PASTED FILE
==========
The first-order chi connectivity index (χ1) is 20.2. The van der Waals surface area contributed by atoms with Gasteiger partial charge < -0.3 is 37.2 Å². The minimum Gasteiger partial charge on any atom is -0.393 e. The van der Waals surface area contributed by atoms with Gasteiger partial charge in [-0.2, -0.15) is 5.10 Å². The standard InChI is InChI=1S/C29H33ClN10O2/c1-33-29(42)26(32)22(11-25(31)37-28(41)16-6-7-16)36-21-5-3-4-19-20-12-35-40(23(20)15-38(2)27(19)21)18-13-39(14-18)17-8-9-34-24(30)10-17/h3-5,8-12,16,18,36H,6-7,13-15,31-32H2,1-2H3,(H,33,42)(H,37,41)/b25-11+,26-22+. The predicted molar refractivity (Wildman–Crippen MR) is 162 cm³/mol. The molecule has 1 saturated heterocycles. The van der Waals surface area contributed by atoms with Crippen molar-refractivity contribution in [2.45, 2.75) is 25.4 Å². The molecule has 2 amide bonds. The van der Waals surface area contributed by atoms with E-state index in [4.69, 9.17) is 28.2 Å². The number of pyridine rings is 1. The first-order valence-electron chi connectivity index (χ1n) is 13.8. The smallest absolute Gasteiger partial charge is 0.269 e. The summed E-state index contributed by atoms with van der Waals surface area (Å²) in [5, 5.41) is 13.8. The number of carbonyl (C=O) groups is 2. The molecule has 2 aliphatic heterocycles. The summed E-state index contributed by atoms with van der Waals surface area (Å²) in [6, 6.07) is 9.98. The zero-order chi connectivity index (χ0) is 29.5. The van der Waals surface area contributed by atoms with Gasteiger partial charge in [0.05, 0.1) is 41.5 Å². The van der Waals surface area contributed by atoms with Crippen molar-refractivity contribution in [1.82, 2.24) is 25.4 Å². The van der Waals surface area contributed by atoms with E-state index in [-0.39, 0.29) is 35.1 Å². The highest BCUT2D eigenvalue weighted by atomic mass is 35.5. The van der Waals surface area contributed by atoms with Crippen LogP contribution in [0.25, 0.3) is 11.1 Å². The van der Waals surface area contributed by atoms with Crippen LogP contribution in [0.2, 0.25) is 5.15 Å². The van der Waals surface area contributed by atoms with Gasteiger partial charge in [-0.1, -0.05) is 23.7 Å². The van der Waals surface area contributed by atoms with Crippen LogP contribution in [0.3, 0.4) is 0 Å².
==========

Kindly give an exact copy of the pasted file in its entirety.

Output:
The first-order chi connectivity index (χ1) is 20.2. The van der Waals surface area contributed by atoms with Gasteiger partial charge < -0.3 is 37.2 Å². The minimum Gasteiger partial charge on any atom is -0.393 e. The van der Waals surface area contributed by atoms with Gasteiger partial charge in [-0.2, -0.15) is 5.10 Å². The standard InChI is InChI=1S/C29H33ClN10O2/c1-33-29(42)26(32)22(11-25(31)37-28(41)16-6-7-16)36-21-5-3-4-19-20-12-35-40(23(20)15-38(2)27(19)21)18-13-39(14-18)17-8-9-34-24(30)10-17/h3-5,8-12,16,18,36H,6-7,13-15,31-32H2,1-2H3,(H,33,42)(H,37,41)/b25-11+,26-22+. The predicted molar refractivity (Wildman–Crippen MR) is 162 cm³/mol. The molecule has 1 saturated heterocycles. The van der Waals surface area contributed by atoms with Crippen molar-refractivity contribution in [2.45, 2.75) is 25.4 Å². The molecule has 2 amide bonds. The van der Waals surface area contributed by atoms with E-state index in [4.69, 9.17) is 28.2 Å². The number of pyridine rings is 1. The first-order valence-electron chi connectivity index (χ1n) is 13.8. The smallest absolute Gasteiger partial charge is 0.269 e. The summed E-state index contributed by atoms with van der Waals surface area (Å²) in [5, 5.41) is 13.8. The number of carbonyl (C=O) groups is 2. The molecule has 2 aliphatic heterocycles. The summed E-state index contributed by atoms with van der Waals surface area (Å²) in [6, 6.07) is 9.98. The zero-order chi connectivity index (χ0) is 29.5. The van der Waals surface area contributed by atoms with Gasteiger partial charge in [0.05, 0.1) is 41.5 Å². The van der Waals surface area contributed by atoms with Crippen molar-refractivity contribution in [1.82, 2.24) is 25.4 Å². The van der Waals surface area contributed by atoms with E-state index in [-0.39, 0.29) is 35.1 Å². The highest BCUT2D eigenvalue weighted by atomic mass is 35.5. The van der Waals surface area contributed by atoms with Crippen LogP contribution in [0.25, 0.3) is 11.1 Å². The van der Waals surface area contributed by atoms with Crippen LogP contribution in [0.2, 0.25) is 5.15 Å². The van der Waals surface area contributed by atoms with Gasteiger partial charge in [-0.1, -0.05) is 23.7 Å². The van der Waals surface area contributed by atoms with Crippen LogP contribution in [0.3, 0.4) is 0 Å².